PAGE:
Canadian Journal of Public Health

, Volume 108, Issue 4, pp 368–373 | Cite as

Preliminary investigation of the STBBI Stigma Scale: Description and pilot results

  • Anne C. WagnerEmail author
  • Rachel MacLean
Quantitative Research


OBJECTIVES: Sexually transmitted and blood-borne infections (STBBIs) are associated with stigmatizing attitudes and beliefs, which can affect the quality of and access to health care, as well as mental health and quality of life. The current study describes the adaptation from an HIV-related stigma scale and pilot testing of a new STBBI Stigma Scale, assessing the stigmatizing attitudes and beliefs of health and social service providers in Canada.

METHODS: 144 health and social service providers from across Canada completed the newly adapted scale assessing stigma associated with HIV, hepatitis C, other viral STBBIs and bacterial STBBIs, as well as demographic information, a scale of social desirability and measures of convergent and divergent validity. Participants were recruited through listservs and completed the scale online.

RESULTS: The new scale, consisting of 21 items for each category, demonstrated excellent internal consistency, reliability, and convergent and divergent validity. The factor structure of the scale supports a tripartite model of stigma consisting of stereotyping, prejudice and discrimination. Stereotyping had the highest relative scores on the subscales, and attitudes regarding other viral STBBIs differed significantly from the other STBBI categories.

CONCLUSION: The new scale provides a contextually relevant and applicable psychometrically valid tool to assess STBBI-related stigma among health and social service providers in Canada. The tool can be used to assess attitudes and beliefs, as well as guide self-assessment and possible trainings for providers.

Key Words

Social stigma social discrimination reproductive health self-assessment surveys and questionnaires 

Mots Clés

stigmate social discrimination sociale santé reproductive auto-évaluation enquêtes et questionnaires 


OBJECTIFS : Les infections transmissibles sexuellement et par le sang (ITSS) sont associées à des attitudes et des croyances stigmatisantes qui peuvent avoir un impact sur la qualité des soins de santé, l’accès aux soins, la santé mentale et la qualité de vie. L’étude en cours décrit l’adaptation d’une échelle de stigmatisation liée au VIH et l’essai pilote d’une nouvelle Échelle de stigmatisation des ITSS qui évalue les attitudes et les croyances stigmatisantes des dispensateurs de services sociaux et de santé au Canada.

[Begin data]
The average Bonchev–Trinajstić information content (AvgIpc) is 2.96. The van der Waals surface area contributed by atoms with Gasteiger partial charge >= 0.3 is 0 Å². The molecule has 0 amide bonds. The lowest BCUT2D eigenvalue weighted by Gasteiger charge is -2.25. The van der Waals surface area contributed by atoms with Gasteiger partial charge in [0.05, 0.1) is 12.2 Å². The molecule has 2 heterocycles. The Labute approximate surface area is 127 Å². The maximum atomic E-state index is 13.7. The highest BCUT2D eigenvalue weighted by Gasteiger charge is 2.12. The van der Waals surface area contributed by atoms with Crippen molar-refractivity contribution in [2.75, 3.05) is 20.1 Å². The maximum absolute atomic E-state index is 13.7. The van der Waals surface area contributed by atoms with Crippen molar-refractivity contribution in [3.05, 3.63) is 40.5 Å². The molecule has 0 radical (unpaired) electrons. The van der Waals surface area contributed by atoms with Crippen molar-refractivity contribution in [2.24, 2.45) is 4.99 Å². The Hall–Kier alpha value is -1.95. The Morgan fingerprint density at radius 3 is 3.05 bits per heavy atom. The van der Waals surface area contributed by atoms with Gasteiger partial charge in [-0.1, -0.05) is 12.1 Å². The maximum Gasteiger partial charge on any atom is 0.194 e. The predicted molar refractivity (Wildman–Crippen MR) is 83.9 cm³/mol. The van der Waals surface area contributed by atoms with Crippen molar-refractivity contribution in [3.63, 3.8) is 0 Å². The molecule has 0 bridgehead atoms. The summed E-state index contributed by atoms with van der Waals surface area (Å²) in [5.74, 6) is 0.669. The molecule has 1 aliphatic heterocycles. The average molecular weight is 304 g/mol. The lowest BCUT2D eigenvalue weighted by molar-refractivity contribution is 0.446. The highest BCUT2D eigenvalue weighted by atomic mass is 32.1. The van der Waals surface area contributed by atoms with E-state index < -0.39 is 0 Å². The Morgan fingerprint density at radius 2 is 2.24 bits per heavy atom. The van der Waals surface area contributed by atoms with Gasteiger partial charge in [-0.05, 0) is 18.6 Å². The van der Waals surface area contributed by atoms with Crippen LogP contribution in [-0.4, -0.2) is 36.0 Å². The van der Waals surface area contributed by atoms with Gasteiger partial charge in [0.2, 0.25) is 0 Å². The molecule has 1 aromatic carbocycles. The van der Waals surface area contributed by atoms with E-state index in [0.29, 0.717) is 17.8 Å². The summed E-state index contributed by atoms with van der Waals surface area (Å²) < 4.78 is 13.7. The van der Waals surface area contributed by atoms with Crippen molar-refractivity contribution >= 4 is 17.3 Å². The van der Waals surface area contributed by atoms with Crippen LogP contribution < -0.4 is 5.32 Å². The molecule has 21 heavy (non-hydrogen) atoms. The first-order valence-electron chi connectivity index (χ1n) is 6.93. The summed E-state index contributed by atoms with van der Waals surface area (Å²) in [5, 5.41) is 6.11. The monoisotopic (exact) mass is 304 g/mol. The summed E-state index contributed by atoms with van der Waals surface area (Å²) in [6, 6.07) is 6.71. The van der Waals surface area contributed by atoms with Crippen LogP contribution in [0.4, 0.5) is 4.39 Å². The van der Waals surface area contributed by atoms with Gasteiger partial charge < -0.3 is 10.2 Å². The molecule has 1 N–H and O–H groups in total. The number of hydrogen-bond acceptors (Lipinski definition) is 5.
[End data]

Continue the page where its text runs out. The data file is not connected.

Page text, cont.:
MÉTHODE : 144 dispensateurs de services sociaux et de santé du Canada ont rempli l’échelle nouvellement adaptée évaluant la stigmatisation associée au VIH, à l’hépatite C, aux autres ITSS virales, aux ITSS bactériennes; les données démographiques, une échelle de désirabilité sociale et des indicateurs de validité convergente et divergente ont aussi été testés. Les participants ont été recrutés à l’aide de gestionnaires de listes de diffusion et ont rempli l’échelle en ligne.

RÉSULTATS : La nouvelle échelle, qui comprend 21 éléments dans chaque catégorie, a affiché d’excellents résultats sur les plans de la cohérence interne, de la fiabilité, ainsi que de la validité convergente et divergente. La structure factorielle de l’échelle appuie un modèle de stigmatisation en trois parties: stéréotypes, préjugés et discrimination. Les stéréotypes ont eu les résultats relatifs les plus élevés des trois sous-échelles, et les attitudes à l’égard des autres ITSS virales ont présenté des écarts significatifs par rapport aux autres catégories d’ITSS.

CONCLUSION : La nouvelle échelle offre un outil psychométriquement valide à la fois contextuellement approprié et applicable pour évaluer la stigmatisation liée aux ITSS chez les dispensateurs de services sociaux et de santé du Canada. Cet outil peut servir à évaluer les attitudes et les croyances, ainsi qu’à guider une auto-évaluation et d’éventuelles formations pour les dispensateurs.


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Copyright information

© The Canadian Public Health Association 2017

Authors and Affiliations

  1. 1.Department of PsychologyRyerson UniversityTorontoCanada
  2. 2.Canadian Public Health AssociationOttawaCanada

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